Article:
An EU-funded initiative developed mathematical models and conducted laboratory experiments to better understand microorganisms in activated sludge floc used in sewage treatment. Floc comprises suspended microorganisms and particles and is the main processing and oxygen-consuming component in activated sludge wastewater treatment reactors. The EU-funded 'Floc modelling in activated sludge and beyond' (FLOMAS) project studied microbial communities from a municipal wastewater treatment plant. Floc size and structure significantly affect the energy demands of activated sludge and understanding its formation is an important step in learning to control the treatment process. FLOMAS used a combination of fluorescence in situ hybridisation and confocal laser scanning microscopy to study floc samples. The resulting images showed the different shapes and sizes of the flocs and revealed the formation of micro-colonies of ammonia-oxidising bacteria and nitrate-oxidising bacteria. The information was used to create a first-generation multi-scale computational model showing the formation of activated sludge flocs at the micro scale. It also revealed reactor performance at the macro scale. These results were used to develop a multi-scale multispecies model of the activated sludge wastewater treatment system. Modelling techniques developed under the auspices of FLOMAS can be applied to other engineered biological systems such as in an upward flow anaerobic sludge blanket reactor. They can also help scientists gain a clearer understanding of natural systems, such as 'marine snow' — the continuous shower of particulates from the upper layers of the ocean.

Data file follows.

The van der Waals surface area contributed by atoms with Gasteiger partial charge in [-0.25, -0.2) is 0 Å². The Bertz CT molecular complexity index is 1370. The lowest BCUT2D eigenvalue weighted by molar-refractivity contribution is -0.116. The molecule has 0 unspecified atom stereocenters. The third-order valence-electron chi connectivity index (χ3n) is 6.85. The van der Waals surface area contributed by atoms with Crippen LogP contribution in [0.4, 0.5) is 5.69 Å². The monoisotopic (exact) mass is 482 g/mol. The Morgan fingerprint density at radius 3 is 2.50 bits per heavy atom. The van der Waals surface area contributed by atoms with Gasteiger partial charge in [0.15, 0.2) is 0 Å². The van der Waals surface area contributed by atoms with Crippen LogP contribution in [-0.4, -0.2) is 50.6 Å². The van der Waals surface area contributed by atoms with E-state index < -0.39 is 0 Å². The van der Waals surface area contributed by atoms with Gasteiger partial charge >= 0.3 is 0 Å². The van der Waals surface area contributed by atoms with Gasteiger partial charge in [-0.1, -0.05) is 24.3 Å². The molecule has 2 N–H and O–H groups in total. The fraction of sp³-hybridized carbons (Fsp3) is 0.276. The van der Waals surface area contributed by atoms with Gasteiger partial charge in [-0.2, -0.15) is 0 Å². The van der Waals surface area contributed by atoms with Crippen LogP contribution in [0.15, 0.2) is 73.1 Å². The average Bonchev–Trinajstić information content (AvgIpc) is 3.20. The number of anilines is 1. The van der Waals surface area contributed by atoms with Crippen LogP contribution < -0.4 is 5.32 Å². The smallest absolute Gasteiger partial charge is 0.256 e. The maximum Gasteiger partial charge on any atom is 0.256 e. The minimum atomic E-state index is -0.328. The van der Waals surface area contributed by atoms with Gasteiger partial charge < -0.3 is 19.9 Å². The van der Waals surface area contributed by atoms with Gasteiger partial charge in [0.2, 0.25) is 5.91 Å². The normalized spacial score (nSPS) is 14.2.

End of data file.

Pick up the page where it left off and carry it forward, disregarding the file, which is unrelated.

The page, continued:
Floc, activated sludge, wastewater treatment, microorganisms, sewage